Breakin The Bay

What makes me really happy about Breakin’ the Bay, though, is the atmosphere. Whoever is dancing, they get a cheer. There is hip hop music playing but the crowd consists of everyone from young people to passing families, older people watching with a cup of tea to 30-something couples bobbing their heads along with the music. We often make assumptions that certain types of art, music or creative practice are only for one type of person but Breakin’ the Bay does a brilliant job of flouting that myth entirely. Everyone in the crowd is involved with the spirit and you rarely see so many smiles in an arts centre these days!

I hope Breakin’ the Bay continues into the future, and I really hope that all those people – young and old – continue to see that there’s plenty available in an arts centre for them, even if it’s not exactly what they thought it would be.

Breakin' The Bay

No Word Yet on What This is Promoting

A company called Zed Events are currently offering you the chance to battle with zombies every weekend in an abandoned shopping centre in Reading. The building is due to be demolished, but this group have created an interactive real-world game in the space before it is destroyed. There are a number of companies around at the moment creating experiences which sit on the borders of theatre, film-reality, gaming and party and this seems to be one of them.

I heard about the event via Mashable, everyone’s favourite Social Media news source, and noted a rather interesting sentence in the article:

No word on what, if anything, this zombie battle is promoting, but one thing is for sure — people love being scared by zombies.

This struck me as very interesting. Obviously Mashable are a social media news source and, as such, many of their articles are about virals, pop-ups, flashmobs and the like which are almost all to do with marketing and promotion. It seems interesting, though, that it hasn’t occurred to them that this sort of experience can be simply that, an experience.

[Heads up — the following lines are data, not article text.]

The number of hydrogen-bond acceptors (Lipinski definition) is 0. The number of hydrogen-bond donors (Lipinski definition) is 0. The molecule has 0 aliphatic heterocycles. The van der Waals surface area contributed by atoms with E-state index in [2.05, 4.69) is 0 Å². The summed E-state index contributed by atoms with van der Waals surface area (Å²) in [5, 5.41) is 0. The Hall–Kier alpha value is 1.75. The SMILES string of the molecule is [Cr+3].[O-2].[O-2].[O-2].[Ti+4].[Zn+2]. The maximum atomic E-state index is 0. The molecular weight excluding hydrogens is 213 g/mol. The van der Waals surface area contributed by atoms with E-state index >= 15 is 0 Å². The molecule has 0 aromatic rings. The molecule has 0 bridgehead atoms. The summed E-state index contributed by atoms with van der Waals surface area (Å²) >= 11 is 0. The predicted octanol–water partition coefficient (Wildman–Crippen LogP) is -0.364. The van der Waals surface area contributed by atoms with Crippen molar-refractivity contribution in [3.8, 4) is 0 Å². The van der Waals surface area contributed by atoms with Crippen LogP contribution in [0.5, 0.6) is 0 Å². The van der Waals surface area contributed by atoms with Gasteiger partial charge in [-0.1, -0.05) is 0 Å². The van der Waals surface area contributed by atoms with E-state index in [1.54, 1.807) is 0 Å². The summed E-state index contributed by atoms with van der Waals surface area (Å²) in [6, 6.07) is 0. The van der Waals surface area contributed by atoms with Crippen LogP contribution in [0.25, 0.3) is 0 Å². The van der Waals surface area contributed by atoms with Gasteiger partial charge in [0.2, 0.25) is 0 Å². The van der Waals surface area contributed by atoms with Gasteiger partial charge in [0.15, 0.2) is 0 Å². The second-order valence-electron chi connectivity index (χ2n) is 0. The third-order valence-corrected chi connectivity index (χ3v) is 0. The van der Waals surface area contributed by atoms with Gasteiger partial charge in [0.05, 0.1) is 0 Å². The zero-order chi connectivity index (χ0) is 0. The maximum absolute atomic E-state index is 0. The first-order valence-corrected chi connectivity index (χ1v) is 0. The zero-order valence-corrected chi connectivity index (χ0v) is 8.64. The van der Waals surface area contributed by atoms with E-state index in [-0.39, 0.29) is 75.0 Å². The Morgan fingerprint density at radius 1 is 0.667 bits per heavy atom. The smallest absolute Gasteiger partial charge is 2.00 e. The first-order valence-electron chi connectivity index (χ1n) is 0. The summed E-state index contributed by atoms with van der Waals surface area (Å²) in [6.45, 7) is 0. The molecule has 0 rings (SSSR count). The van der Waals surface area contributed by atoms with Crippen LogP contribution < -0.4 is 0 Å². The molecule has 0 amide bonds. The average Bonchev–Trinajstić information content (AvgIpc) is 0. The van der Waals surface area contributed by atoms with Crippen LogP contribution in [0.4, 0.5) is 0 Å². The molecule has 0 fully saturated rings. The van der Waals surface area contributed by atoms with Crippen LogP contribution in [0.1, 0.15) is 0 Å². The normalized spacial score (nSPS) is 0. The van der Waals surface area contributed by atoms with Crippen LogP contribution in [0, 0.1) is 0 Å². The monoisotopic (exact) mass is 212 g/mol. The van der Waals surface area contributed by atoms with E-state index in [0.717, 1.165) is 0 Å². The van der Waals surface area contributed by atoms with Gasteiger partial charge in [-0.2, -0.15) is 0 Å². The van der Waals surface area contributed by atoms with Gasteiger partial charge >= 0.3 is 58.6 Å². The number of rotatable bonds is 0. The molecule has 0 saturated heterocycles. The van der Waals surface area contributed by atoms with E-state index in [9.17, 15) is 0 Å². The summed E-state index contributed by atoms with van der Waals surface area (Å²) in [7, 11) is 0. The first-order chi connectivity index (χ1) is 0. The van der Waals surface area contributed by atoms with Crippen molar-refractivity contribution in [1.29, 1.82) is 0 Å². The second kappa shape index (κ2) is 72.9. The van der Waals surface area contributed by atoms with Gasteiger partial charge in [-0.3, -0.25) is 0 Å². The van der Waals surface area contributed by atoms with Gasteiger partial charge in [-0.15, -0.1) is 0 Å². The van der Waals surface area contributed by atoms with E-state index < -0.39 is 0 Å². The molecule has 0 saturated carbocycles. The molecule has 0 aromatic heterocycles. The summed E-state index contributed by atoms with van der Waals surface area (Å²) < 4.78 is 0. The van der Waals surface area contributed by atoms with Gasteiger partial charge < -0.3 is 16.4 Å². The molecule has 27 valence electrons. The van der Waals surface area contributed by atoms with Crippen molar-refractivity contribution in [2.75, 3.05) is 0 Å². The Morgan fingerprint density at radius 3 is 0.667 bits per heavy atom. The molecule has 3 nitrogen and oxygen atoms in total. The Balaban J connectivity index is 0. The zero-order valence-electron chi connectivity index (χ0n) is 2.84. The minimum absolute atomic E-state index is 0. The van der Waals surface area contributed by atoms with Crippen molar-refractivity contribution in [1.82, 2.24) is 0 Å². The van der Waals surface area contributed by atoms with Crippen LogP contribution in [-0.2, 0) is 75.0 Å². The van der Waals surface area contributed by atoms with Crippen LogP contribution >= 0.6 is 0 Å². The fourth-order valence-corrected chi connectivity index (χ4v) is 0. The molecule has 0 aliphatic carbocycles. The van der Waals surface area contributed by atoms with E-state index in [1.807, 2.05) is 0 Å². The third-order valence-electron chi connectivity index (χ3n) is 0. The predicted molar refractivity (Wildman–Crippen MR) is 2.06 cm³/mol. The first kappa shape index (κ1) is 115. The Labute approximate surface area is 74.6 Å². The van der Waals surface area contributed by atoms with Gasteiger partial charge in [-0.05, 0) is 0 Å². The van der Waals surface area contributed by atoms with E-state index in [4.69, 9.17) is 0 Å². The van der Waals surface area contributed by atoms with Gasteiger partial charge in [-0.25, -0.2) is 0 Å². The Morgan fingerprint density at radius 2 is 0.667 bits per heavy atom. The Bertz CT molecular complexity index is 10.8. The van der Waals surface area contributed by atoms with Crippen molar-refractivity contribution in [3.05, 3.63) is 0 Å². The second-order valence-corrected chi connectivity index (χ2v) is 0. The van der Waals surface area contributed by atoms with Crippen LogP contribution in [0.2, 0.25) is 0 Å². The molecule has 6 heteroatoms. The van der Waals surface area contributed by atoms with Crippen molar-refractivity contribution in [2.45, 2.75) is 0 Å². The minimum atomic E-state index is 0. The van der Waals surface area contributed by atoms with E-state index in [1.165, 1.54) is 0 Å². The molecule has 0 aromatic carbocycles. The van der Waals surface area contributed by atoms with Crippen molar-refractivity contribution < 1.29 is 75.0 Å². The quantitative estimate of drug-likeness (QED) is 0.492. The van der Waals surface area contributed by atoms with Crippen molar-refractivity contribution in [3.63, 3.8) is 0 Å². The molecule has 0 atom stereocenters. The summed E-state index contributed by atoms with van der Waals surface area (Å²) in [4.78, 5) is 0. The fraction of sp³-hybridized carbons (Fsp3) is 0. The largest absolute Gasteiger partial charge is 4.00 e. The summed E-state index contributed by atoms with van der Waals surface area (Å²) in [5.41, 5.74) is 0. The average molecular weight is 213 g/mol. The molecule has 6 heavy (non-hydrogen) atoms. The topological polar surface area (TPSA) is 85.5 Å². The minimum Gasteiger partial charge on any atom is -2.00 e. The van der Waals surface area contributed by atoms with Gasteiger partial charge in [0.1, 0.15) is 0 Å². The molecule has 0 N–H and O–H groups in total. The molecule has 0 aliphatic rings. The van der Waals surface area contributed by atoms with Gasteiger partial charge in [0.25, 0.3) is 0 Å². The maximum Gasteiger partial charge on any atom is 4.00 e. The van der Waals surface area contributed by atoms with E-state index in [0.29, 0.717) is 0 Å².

I work in the business of theatre and experiences so perhaps I’m more familiar with this sort of thing than most people, but even so it feels like a sad sign of our times that a news source’s first question is ‘what is it promoting?’

Photo CC by Rodolpho.reis on Flickr

Tweet of the Year?

Much-loved bookshop Waterstones this month did away with their apostrophe. Unsurprisingly this caused an amount of controversy in both traditional and social media. An entertaining Twitter account, Sad Apostrophe, also popped up pretty quickly.

Luckily, someone manning the Twitter account of Waterstones Oxford Street has a sense of humour and some social business savvy. The product of this? One of my favourite tweets ever:

tweet by waterstones



Roundup of 2011 Part 1: QR Codes

I haven’t been amazing at updating this blog and one of my New Year’s resolutions is to be a bit better at it. For now, here’s the first of a few little roundups of some things that happened in 2011.

QR About Me

Part 1: We all talked about QR codes. A lot.

And I sort of got bored of it. The main points made were as follows:

  • They’re quite cool and we think people scan them because they’re interesting
  • Very few people are actually backing up (or disproving) the above with analytics data